Nathan Mendenhall is a social media professional with both B2B and B2C experience. He has worked with brands in a variety of different industries to create actionable social media communities and dynamic content strategies.
It’s that merry time of the year when children everywhere are on their best behavior in hopes of landing themselves on Santa’s nice list. I have never personally met anyone who didn’t make the nice list, however I DO know a certain social network that should miss out this year. For some strange reason (going public) Facebook has decided to act up this here and deserves to find itself comfortably on the naughty list. Why on Earth would I doom Facebook to receive a lump of coal this year? Here are 4 reasons why!
1) Auto-play Video Ads
A recent report said that Facebook is planning on rolling out 15 second video advertisements that automatically play. Some might disagree, but I think this is a very bad idea. How annoying is it when you are on YouTube and a video ad automatically plays or on a news site and a distracting video mysteriously starts playing? By even proposing this type of advertising solution, I feel like Facebook is totally disregarding their users. Un-wanted auto play ads might prompt users to hit mute so that they don’t have to hear them, nullifying the whole strategy. Also, what about the users who access Facebook at work? Will they log into Facebook less due to fear of corny ads automatically playing when the page loads? Facebook will probably figure out a more user friendly way to go about this (I hope). It seems like they need to learn the hard way that what makes the investors happy doesn’t always make the users happy.
2) Naughty Instagram Deal
As you may have heard, Instagram announced that its new terms of service reserve the right to leverage user photos into ads. You may also have heard that Instagram chose to backtrack on that idea due to the outrage that many social media users expressed. While this concept is much like Facebook’s Sponsored Stories, I feel that using user generated content as ads without their content or even compensating them for it is not a very “social Zen” thing to do. I fault Facebook for this because I would assume since Facebook owns Instagram, this was a brainchild of those who have to please the investors. If you think about it, the idea itself was genius. It would have been a continuous stream of sincere photo content, most of which would have been about a brand. A brand would be crazy to not want to buy that content and leverage it to make money. This would have been the perfect scheme had nobody noticed the fine print.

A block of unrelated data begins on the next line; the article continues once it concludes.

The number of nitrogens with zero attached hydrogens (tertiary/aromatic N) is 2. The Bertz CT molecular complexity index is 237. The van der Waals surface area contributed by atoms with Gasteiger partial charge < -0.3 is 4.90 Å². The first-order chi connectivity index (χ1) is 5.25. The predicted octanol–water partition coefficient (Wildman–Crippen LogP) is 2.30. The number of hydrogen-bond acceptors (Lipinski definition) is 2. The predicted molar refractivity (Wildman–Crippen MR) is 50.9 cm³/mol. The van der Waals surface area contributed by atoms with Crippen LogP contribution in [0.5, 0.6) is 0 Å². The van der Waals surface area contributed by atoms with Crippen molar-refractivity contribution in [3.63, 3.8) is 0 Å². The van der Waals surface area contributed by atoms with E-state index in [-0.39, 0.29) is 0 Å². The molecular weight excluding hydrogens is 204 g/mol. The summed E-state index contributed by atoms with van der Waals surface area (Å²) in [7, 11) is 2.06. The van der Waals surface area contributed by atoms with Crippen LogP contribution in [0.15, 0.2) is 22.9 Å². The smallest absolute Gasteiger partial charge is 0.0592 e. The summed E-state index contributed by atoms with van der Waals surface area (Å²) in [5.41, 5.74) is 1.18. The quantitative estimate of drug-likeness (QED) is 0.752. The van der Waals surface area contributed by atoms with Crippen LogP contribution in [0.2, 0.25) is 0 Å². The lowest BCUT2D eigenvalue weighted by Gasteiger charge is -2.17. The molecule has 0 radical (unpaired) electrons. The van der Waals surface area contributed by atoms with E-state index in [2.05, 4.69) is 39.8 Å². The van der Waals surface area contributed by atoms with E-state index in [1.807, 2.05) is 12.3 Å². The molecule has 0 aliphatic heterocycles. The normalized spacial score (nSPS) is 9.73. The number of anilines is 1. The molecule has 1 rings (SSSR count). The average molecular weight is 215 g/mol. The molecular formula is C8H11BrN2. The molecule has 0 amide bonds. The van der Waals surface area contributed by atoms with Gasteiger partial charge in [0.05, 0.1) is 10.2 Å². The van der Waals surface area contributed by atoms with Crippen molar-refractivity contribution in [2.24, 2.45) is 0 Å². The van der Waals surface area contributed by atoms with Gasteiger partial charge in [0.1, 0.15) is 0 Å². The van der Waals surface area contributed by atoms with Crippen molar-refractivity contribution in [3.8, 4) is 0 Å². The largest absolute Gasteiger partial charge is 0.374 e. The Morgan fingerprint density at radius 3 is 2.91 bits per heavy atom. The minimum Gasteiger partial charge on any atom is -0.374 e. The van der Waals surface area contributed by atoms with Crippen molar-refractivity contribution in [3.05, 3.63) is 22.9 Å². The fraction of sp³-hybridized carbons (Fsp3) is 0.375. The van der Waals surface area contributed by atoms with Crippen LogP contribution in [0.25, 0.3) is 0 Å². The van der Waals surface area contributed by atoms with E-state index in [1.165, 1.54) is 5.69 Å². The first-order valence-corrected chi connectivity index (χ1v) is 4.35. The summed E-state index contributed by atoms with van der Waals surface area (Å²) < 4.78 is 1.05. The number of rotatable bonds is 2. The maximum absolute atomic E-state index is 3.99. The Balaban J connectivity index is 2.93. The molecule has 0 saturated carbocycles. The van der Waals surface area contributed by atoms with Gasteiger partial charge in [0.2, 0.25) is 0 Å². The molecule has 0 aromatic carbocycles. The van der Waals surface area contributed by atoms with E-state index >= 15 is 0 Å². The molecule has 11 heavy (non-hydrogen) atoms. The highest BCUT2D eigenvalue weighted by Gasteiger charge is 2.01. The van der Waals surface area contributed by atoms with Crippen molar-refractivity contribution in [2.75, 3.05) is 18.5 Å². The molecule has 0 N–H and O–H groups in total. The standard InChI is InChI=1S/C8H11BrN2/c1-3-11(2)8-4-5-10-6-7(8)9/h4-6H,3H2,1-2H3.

3) Forcing Users to be Findable in Facebook Search
Facebook is currently in the process of rolling out its new privacy controls, however even with these new controls, there is one thing that is taken out of the user’s control. If you are the type of person that doesn’t want people to be able to find you through a Facebook search, you are out of luck. Facebook has now taken away the option for users to hide from search. While there are still some other quality privacy controls, this one seems pretty important to keep. In my opinion, Facebook is making the less social users play nice with others and forces them into a situation where they will have to perform an engagement action. What if you have a crazy ex that won’t leave you alone or a group of people that you don’t want finding you on Facebook? Blocking them may be your only option!
4) Charging Users to Communicate
This is the most recent thing Facebook has done which should land them on the naughty list. It might not seem like a big deal, but it does speak to the fact that Facebook is trying to ring out revenue in any way possible. As of right now, when you send a message to another person that you are not friends with on Facebook, that message lands in the “Others” subsection of the Facebook Messages Inbox. Facebook is currently testing an option to charge a one-time fee ($1) for users to send a message to another non-friend user’s main Inbox. From the social perspective, this might allow users to meet new people within Facebook; however from the marketing perspective I think it is rather silly. It seems to be a petty attempt at revenue and is sure to open a floodgate of potential spammers who think this would be a way to directly connect with potential customers for $1.
Separately, these four items are forgivable, but for me they make Facebook a top candidate for the naughty list. As soon as I am finished typing this, I am going to write a very sternly written email to Santa!
Do you agree? Has Facebook seemed to slowly go from nice to naughty?